Note from GuitarAttack:  This is a great story.  Lots of great techniques, even if it isn't a real Saga...what is a real Saga, anyway?

From Adam P.

Dear Guitar Attack,

Thanks for the great website. I have learned a lot by reading all the saga
sagas and your repair and building techniques section (multiple times). I just finished my first build (see attached photos). It was a challenging experience but the guitar turned out pretty good for a first build.

I have been trying to decide what style of guitar kit to buy for probably a year now. I liked the PRS and LP style kits but budget constraints led me to purchase a strat style kit in the end. I ordered mine from . Very similar to the Sagas, basswood body, maple neck with rosewood fingerboard, cheap import hardware and electronics. Once the kit arrived I set out assembling everything first to check the fit of all the components. This turned out to be a really good decision.

First problem was the routing done on the body. The bridge route seemed a little off, so the trem bridge is almost touching one side when lined up properly with the neck. However, the bigger problem was the neck pocket. It wasn't routed deep enough at the factory! When I first strung up the guitar the strings angled up from the bridge and sat on 22nd fret. It was completely unplayable! I was pretty concerned at this point. I don't own a router, so I knew I was going to have to improvise somehow. I don't recommend doing this at home, and the experienced builders around here will probably gasp at what comes next, but I set out removing about an 1/8 inch of wood from the neck pocket with my wood chisels. A screw-up here could have turned the whole project into firewood. I went really slow, taking off small amounts of material, remeasuring, then repeating until I had a nice level pocket. I was sweating bullets the whole time, but it worked.

Once I got the neck mounted I noticed it had some pretty bad back-bow to it causing lots of nasty fret buzz. I adjusted the truss rod and did a simple fret leveling. It's doing much better now. The strings I normally play were a little heavier than the cheapies that came with the kit, so the extra tension combined with the truss rod adjustments and fret leveling have taken almost all the buzz out. Now that the guitar was finally in working order, I disassembled everything, sanded the neck and body, and was ready to apply the finish.

I tried to keep the finish really simple. I oiled the neck with Watco Danish
Oil. Plays really smooth. For the body I went with Minwax Polyshades in
Cherry. This is a simple finish--poly clear with stain already mixed in. I thought I had sanded through the sealer that came on the body from the factory.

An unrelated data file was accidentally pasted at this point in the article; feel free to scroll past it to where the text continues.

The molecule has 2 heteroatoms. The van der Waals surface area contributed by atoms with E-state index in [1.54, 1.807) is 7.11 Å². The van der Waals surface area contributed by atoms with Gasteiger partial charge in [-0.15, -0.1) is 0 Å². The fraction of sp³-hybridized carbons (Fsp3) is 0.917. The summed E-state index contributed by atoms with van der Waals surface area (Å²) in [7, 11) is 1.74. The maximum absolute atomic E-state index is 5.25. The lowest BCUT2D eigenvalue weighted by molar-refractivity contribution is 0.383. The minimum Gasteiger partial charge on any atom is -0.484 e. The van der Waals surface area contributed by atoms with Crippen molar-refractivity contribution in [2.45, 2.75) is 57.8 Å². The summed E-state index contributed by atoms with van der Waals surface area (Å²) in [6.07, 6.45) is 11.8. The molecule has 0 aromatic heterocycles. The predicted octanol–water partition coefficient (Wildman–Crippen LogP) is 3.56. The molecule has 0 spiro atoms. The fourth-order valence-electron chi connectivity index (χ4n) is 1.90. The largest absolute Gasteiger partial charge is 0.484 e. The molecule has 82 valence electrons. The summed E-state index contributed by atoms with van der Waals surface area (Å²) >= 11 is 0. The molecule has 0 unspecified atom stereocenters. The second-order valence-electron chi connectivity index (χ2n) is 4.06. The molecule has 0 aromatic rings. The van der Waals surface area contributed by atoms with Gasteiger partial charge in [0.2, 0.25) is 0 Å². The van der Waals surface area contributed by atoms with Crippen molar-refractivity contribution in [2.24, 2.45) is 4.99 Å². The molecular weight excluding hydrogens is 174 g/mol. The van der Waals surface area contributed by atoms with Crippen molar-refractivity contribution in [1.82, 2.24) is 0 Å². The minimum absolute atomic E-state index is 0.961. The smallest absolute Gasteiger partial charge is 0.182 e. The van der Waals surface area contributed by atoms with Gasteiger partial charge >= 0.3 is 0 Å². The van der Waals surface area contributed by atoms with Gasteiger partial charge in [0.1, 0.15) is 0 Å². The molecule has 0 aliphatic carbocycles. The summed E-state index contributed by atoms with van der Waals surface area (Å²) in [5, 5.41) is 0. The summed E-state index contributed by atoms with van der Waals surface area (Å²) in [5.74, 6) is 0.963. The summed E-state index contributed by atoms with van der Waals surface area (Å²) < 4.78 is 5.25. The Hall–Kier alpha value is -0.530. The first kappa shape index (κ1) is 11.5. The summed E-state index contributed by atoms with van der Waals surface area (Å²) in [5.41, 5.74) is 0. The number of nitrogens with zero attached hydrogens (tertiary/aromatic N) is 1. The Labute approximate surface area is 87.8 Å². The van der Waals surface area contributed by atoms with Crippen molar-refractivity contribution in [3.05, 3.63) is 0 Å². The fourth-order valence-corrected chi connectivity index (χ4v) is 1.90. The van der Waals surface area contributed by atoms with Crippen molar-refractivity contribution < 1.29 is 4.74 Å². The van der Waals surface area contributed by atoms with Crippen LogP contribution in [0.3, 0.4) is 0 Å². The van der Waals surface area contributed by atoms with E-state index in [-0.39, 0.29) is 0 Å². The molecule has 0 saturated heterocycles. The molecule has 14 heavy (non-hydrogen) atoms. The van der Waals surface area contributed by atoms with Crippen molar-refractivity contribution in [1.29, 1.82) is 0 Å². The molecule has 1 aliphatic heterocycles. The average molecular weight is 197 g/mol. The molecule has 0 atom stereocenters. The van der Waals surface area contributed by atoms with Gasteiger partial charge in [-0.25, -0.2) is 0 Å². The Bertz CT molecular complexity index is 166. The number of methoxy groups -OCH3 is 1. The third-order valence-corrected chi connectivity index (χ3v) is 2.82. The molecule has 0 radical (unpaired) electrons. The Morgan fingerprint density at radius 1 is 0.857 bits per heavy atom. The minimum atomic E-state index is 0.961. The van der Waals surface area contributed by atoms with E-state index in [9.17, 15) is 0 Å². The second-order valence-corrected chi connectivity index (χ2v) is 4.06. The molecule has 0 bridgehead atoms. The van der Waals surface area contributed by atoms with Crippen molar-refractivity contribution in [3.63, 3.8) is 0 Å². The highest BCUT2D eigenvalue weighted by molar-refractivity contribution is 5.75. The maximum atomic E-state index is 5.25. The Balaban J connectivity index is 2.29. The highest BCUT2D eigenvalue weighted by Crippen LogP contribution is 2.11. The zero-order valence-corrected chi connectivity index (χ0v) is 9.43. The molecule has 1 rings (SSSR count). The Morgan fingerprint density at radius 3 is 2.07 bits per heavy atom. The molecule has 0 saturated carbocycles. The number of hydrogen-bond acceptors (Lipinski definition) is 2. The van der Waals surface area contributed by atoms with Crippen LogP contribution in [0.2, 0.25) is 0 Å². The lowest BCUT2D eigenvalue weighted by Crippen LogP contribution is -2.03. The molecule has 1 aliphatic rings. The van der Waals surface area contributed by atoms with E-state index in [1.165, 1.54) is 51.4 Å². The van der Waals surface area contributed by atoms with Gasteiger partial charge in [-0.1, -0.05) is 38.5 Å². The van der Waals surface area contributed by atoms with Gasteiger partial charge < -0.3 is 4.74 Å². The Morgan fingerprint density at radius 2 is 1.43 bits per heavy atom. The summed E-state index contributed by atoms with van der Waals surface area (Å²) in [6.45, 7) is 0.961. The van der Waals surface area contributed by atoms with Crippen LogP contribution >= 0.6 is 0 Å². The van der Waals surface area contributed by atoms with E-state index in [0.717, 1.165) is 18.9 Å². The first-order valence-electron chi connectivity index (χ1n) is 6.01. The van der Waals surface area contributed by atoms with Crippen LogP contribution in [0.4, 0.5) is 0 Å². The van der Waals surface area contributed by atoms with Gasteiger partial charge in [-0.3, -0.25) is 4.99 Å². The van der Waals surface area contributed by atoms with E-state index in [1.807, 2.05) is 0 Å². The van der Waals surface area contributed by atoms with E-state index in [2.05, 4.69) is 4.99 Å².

I'm not sure if it was as bad as the nuke-proof stuff that is found on the Sagas, but it was thicker than I thought so the stain is a little blotchy in places where it didn't absorb fully into the wood. Because the stain wasn't absorbing fully, it became a little tricky trying to get an even color when applying subsequent coats. Overall it looks OK. If you look at it closely though, you will see a multitude of flaws. But hey, for a first build it works good enough. Maybe on my next project I'll break down and try a nice nitro finish.

I did not upgrade any hardware or electronics. The tuners were adequate but will probably be changed out at some future date. The trem bridge is also adequate but may be upgraded later as well. The tremolo arm has already stripped out--cheap soft pot metal. The electronics actually seemed to be decent. All of the wiring was shielded which is nice and I shielded all the cavities with copper tape. This thing is very quiet in single pickup mode; so no noise problems here. The single coils all measured around 6k on my multimeter, not high output monsters, but they have a nice vintagy vibe. I did some slight mods on the electronics which seem to have improved the sound from my initial mock up.

I've been playing this thing non-stop since finishing it. There's nothing like playing an instrument you've built yourself. Its easily as good or better than all the cheap imports down at the local guitar shop, and cost half as much even after buying tools and finishing supplies. With a few additional hardware upgrades down the road this thing will be a real piece of work!

Thanks again and happy building,

Adam P.


Very well done, and great narrative -- Keep on building!

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